Part 1: Drink deep, taste your motivation

caffeine habitsThis is Part 1 in the Cool, calm and caffeinated series. To read the rest of the posts on this topic, visit the series index page.

cup of coffee caffeine habits

A very sexy, comforting, artfully prepared cup of coffee. What’s not to like? Nothing… until your caffeine habits dominate your moods

One, two, three…

Caffeine is not bad, in itself. Nothing is, really … until my Urge to Consume More gets a hold of it. One coffee – great. Then, two. Then three coffees and two teas and – crasshhh!!! That was the sound of my moods, my connection with others, and my shaking hands dropping the crockery.

One reason caffeine is a difficult habit to control is that, like other non-life-threatening habits like nailbiting and spotpicking, it’s a challenge to make your motivation really solid. The stakes aren’t very high. You’re not desperate. (That’s why, in one of the next posts, I’ll be looking at the payoffs, and how to deal with mixed feelings in more detail).

When you slip up, that’s your opportunity

I’m not talking about guilt and self-flagelation, but about seizing this opportunity to feel what it is about overdoing something that you don’t like. To be in touch with the part of you that wants to change, and why. Paint a colourful picture of how it feels. (See my example below). You’ll need it. You need to sure up your defences. If you’re going to change your caffeine habits, you’ll be going against the tide.

You’ll encounter a whole rhetoric every day that promotes coffee as sexy, restorative, grungy, necessary, and good for you. Perhaps a little of it is all these things! Friends – who probably have a deliciously self-controlled caffeine habit and cruise along at optimum level – will scoff at your desires to tone it down, and will extol its virtues. What will you tell them? What will you tell yourself? Will you trot out typical pro’s and con’s that you don’t really believe? “I get stressed”, “I sleep badly”, “It’s too expensive”… These things may be true, but is that what’s really driving you?

Articulate the subtler motives

Our motivations are more profound than we realise. The colour and hue of our desire to change is from a wider emotional palette than we give ourselves credit for. You know when you’re in touch with your true motives because your heart moves in response to the thought. When you find the words that say it exactly for you, treasure them. You’ll find uses for them later (this post on zenhabits.com gives some clues as to how) as mantras, reminders, and defences when the Urge starts carping on at you.

For example, here’s what I wrote last week when I was in the eye of the hypercaffeinated storm:-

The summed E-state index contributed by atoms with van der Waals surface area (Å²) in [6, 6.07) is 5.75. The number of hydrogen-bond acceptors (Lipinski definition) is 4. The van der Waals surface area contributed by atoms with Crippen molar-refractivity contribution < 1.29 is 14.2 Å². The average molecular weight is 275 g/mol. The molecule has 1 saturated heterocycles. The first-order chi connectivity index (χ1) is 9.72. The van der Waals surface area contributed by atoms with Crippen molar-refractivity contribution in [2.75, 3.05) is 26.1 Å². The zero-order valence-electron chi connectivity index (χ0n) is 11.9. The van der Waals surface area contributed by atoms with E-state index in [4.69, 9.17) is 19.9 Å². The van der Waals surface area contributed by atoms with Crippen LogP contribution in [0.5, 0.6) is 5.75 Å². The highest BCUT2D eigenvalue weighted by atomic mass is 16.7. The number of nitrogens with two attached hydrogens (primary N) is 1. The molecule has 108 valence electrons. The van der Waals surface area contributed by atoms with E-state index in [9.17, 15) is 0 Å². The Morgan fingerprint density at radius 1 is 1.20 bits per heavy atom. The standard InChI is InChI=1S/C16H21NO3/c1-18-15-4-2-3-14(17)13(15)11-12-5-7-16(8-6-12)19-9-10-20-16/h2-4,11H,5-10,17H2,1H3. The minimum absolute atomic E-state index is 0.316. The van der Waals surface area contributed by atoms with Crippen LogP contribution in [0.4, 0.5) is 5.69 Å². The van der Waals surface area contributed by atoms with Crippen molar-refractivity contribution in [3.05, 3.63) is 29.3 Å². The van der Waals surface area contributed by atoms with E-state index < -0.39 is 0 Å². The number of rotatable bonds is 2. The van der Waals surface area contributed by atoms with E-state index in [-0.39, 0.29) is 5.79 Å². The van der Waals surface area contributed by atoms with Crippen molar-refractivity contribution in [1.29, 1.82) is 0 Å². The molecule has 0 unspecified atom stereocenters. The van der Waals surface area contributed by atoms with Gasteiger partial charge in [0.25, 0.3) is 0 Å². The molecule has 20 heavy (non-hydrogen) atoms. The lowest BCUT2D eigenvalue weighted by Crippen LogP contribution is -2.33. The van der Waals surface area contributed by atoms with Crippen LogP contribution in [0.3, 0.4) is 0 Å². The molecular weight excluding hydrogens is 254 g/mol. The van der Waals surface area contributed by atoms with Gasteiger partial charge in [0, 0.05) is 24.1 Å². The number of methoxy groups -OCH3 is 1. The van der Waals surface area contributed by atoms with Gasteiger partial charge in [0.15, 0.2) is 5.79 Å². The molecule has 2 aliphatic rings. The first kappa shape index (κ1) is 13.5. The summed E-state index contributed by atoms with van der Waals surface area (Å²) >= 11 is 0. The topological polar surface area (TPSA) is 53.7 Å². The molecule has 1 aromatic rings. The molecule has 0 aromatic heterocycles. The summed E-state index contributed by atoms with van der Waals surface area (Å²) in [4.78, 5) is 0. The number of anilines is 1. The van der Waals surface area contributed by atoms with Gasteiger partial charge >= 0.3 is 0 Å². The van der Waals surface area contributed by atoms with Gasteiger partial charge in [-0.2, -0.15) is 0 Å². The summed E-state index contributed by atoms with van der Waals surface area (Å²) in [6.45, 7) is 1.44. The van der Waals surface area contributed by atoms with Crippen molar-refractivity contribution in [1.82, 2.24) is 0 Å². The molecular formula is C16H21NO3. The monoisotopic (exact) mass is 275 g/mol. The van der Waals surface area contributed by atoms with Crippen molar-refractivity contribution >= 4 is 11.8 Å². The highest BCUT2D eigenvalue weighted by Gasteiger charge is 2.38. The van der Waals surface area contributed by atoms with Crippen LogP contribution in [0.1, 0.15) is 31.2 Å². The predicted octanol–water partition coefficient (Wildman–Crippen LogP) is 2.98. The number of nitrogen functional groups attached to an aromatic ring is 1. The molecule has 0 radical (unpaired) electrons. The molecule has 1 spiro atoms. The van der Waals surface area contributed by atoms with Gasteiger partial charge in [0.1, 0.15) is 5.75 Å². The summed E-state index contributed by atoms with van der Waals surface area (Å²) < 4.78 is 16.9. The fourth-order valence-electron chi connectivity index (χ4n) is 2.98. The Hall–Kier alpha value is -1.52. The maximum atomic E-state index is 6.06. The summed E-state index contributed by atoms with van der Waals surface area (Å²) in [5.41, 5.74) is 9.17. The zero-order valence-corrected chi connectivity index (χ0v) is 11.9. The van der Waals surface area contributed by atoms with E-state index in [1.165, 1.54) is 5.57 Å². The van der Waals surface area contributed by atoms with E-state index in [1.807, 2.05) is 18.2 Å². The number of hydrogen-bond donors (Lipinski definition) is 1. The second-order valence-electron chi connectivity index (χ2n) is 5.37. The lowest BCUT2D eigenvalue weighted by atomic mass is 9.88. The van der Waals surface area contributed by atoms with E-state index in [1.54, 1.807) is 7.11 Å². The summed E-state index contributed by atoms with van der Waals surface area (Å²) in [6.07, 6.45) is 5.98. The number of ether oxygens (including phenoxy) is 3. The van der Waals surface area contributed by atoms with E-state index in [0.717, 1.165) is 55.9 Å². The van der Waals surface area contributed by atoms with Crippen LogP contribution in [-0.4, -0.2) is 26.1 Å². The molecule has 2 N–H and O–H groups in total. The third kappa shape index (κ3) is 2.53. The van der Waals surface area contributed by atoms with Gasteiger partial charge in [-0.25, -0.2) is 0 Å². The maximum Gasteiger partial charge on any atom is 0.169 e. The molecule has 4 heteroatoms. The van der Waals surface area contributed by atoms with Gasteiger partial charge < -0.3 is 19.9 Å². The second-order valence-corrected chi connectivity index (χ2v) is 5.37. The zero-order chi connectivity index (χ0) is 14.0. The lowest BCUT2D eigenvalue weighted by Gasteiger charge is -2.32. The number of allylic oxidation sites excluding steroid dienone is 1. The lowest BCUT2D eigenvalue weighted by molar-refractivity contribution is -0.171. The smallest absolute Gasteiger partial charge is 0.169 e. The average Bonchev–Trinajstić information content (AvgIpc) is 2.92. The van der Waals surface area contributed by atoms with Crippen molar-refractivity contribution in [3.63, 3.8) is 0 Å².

Today, I’m caffeinated. And I hate it. I’m writing this to remind myself why I hate it. Because, when I’m tired and think I need coffee, I forget it makes me feel like this.

Like what? 

Like I can’t feel myself, or hear myself. Like my heartbeat is a rockband and my body is a nightclub, and I’m standing in there, trying to hear my emotions, trying to have, you know, a bit of banter with my innermost self, and we can’t hear each other.

This morning I tried to do Steve Pavlina’s exercise about your life purpose (actually it came out like a list of desires for myself – my challenges and hopes for myself – useful stuff for writing 1 and 5-year goals perhaps… more on life purpose on another post one day). Steve Pavlina reckons it’ll take about 20 minutes. You know how long I spent on it? About an hour and a half. And you know how many times I wrote synonyms for ‘slow down’ on my list?

OK, let’s count. 33 times. If you’re lucky, I might list them out for you one day, but for now a few of the things I wrote were … 

to be a gentle cat (I’m always telling my daughter to be this)
to breathe deeply
to sustain my pace
to know relaxation
to learn to listen
to give in and allow it to happen
to go gently on myself
to be vulnerable
to be patient
to be in flow, in sync
to give my uninterrupted attention sincerely
to feel emotions with clarity
to find focus

You get the picture. These things can help me remember how disconnected I become; what a wall of white noise caffeine makes; how scatty and self-injuring caffeine makes me; and how hard it becomes to really breathe. And most of all, perhaps it can remind me, when I’m caffeine free, to savour the gentleness, peace and relaxation that I’m obviously desiring quite deeply.

Get forensic

Does this seem laboriously detailed to you? Well, one thing I’m learning is that forensic analysis is a really useful tool in habit change. And this starts at the beginning, with having a clear Why. The more specific you can be about your motivation, the clearer you can be to yourself, the greater chance you have of finding retorts when the rhetoric of the Urge starts saying “what’s the harm in just one more?”

Go on, then. Be curious. Articulate the problem. Get forensic. Define your motivation. Write it down. Better still, write it in the comments section below. I’ll let you know how I get on. And you?